The 5.13 kernel release was published last week and featured Linaro developers yet again in the top twenty contributors to the Linux kernel (as highlighted in LWN.nets development statistics) - both by changesets and changed lines.
In this blog we asked the Linaro developers featured to talk about the contributions they made to the Linux kernel 5.13 release.
Lee Jones - Fixing Compiler and Doc build warnings throughout the tree
For the past four out of five releases, Lee Jones was the top contributor for changesets. Fixing compiler and doc build warnings throughout the tree enables maintainers and testers to increase the warning level when test building their associated subsystems, leading to more issues being caught earlier on during the development process. When this work started, there were more than 20k level-1 (W=1) issues residing in the kernel. Now there are fewer than 2.5k. Lee will continue this work until there are as close to 0 as feasibly possible.
Arnd Bergmann - SoC tree work
Arnd is one of the maintainers responsible for merging all platform specific patches for Arm based machines into the mainline kernel, and his pull requests give a good overview of what is going on in this area.
During the 5.13 merge window, we saw 863 patches from 195 developers, most of these are about changes to the device tree files of existing platforms that get improved by enabling more devices, cleanups and bug fixes.
Support for 35 distinct new machines, and six new SoCs is added, which is slightly higher than normal. While in most merge releases there is still a similar amount of work going into 32-bit and 64-bit platforms, this time there is a strong bias towards 64-bit, something that is expected to continue over time, while Cortex-A7 and older 32-bit platforms will remain used on the low end. Three of the new SoC platforms stand out in particular, though in very different ways:
Initial support for Apple M1 platform was added by Hector Martin through the SoC, giving hope for much more capable developer workstations to run Arm Linux in the future, once this support becomes complete enough to be included in distributions. The current state is fairly minimal, but a lot of the harder problems have been resolved and the remaining work is mainly about adding all the device drivers.
Another noteworthy platform is at the opposite end of the spectrum, the STMicroelectronics STM32H750 microcontroller based on a Cortex-M7 with no MMU, along with support for a developer board. While most new development has moved away from Linux on MMU-less hardware, this is a reminder that machines like this still exist and can be put into productive work.
Finally, Nuvoton WPCM450 is an older baseboard management controller that got merged through the OpenBMC project. While this is an older SoC based on the 20 year old ARM926 core, it remains popular enough in modern server systems to have developers interested in needing new software for it.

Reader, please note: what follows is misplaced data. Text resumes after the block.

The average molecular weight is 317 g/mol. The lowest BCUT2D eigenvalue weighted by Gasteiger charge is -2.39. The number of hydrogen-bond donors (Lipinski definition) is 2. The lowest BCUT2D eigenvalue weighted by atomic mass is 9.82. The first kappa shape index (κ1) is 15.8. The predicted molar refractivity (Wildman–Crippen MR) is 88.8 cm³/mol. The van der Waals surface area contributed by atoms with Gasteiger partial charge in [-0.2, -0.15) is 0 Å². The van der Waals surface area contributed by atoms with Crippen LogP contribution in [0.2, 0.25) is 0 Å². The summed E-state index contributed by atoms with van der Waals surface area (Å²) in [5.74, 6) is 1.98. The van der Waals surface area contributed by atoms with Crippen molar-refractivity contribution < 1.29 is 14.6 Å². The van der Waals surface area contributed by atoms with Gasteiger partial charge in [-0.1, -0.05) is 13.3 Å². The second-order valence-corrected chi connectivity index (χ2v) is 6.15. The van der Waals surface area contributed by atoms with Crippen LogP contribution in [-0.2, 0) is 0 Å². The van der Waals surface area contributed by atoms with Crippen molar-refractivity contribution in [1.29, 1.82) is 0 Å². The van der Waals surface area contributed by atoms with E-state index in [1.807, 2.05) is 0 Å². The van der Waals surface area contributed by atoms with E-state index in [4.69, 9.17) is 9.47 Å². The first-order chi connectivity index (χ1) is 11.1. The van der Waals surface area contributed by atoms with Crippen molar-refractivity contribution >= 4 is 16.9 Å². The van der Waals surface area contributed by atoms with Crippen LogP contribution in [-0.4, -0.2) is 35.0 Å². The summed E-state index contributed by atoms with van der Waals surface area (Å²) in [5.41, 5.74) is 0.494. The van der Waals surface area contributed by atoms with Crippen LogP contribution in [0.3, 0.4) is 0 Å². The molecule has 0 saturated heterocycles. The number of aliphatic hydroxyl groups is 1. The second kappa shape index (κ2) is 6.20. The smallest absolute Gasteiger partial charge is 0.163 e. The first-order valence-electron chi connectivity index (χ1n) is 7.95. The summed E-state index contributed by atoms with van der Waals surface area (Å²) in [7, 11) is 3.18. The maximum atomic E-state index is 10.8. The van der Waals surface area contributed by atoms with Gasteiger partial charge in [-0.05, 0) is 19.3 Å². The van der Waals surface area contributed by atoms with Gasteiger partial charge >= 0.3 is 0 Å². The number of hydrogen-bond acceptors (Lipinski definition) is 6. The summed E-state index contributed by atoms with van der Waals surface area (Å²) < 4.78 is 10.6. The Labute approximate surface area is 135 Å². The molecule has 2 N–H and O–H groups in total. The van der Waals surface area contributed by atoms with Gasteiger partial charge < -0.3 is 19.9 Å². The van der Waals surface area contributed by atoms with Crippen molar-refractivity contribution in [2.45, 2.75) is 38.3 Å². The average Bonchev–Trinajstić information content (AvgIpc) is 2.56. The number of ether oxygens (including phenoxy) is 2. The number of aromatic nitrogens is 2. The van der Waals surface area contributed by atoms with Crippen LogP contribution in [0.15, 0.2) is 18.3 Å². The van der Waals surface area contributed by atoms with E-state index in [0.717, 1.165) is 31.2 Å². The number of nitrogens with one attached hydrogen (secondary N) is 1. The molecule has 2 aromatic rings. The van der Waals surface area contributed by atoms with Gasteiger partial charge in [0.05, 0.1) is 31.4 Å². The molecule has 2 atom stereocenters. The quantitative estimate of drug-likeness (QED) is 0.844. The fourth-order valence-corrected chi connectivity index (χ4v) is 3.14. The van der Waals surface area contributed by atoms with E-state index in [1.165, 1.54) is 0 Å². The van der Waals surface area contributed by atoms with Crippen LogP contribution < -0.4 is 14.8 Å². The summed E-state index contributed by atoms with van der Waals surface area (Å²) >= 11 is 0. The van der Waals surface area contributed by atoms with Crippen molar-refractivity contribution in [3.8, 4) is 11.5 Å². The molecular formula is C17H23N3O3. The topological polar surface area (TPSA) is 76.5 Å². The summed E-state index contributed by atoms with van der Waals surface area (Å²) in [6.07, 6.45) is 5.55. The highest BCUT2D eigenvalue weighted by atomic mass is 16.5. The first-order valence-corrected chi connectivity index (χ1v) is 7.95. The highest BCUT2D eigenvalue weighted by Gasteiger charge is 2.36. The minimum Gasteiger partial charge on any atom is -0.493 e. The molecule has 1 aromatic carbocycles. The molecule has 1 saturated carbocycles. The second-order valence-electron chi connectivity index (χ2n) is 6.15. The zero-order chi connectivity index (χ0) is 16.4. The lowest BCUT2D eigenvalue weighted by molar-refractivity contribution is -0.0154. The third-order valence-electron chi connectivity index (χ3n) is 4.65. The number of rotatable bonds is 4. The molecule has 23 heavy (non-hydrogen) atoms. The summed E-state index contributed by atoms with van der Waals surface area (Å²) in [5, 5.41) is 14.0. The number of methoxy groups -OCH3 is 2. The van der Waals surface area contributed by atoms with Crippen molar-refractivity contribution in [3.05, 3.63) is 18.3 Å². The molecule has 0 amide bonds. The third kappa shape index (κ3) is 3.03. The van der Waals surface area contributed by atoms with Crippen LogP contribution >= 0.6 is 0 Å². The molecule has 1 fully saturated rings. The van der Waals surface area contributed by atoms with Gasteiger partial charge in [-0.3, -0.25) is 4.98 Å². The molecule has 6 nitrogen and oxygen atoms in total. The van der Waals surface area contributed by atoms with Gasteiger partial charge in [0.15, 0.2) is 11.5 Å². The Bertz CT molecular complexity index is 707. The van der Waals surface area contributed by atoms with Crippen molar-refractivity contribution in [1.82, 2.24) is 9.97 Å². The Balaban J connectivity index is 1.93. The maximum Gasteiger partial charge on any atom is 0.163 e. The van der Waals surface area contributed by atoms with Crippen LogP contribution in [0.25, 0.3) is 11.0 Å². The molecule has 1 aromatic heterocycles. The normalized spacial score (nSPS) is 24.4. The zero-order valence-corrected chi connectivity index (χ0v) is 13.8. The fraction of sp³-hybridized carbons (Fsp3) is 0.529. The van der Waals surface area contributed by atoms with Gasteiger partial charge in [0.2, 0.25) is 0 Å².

Dmitry Baryshkov - Refactoring DSI PHY code
Dmitry is ranked fifth in “the lines changed” column thanks to refactoring one of the pieces of the Qualcomm Display driver (MSM DRM), which for a long time has been asking for tender love and care — the DSI (Display Serial Interface) PHY code. The DSI PHY is a hardware block found in most of the Qualcomm Snapdragon SoCs. It is responsible for physical communication between the SoC and MIPI (Mobile Industry Processor Interface Alliance) DSI display panels or bridges. Dmitry worked on cleaning the code responsible for setting up the MIPI DSI interfaces, managing DSI PHY PLLs and clocks, and removing duplicated code. While this contribution does not bring new features on its own, it provides a good background for future contributions both from other kernel developers and Dmitry. It won’t take long for new features to arrive: DSI PHY register snapshotting is expected to be merged in 5.14 while support for MIPI C-PHY mode (latest MIPI physical interface specification) and fixes for MIPI DSI continuous clock are both targeting the 5.15 Linux kernel.
Another large contribution from Dmitry is the cleanup of Qualcomm clock drivers for the last SoC generations (sc7180, sc7280, sdm845, sm8180, sm8280 and sm8350), making the code more robust and easy to understand and maintain.
Robert Foss - Implementing Camera ISP support for Qualcomm Robotics RB3 Development kit / SDM845
Robert’s contributions can be divided into two separate parts; CAMSS, the Qualcomm Camera ISP driver, and platform enablement for the SM8350 Qualcomm SoC.
The CAMSS driver contributions targeted adding support for the current generation of Camera ISPs used by Qualcomm SoCs. As well as adding support for this generation of the ISP design, the Qualcomm Robotics RB3 / SDM845 SoC had the CAMSS driver enabled, which will allow for basic camera sensor input.
The SM8350 SoC enablement revolved around enabling peripheral IP blocks such as Thermal Sensors and the Pseudorandom Generator.
For more information on the work Robert has done on upstreaming camera support for Qualcomm platforms, check out this blog.
In addition to several Linaro engineers being featured, Linaro as an employer was also listed sixth for changesets and fourth for changed lines.
These stats showcase how Linaro continues to play an important role in maintaining and improving the Arm software ecosystem thanks to the hard work of its highly skilled kernel developers.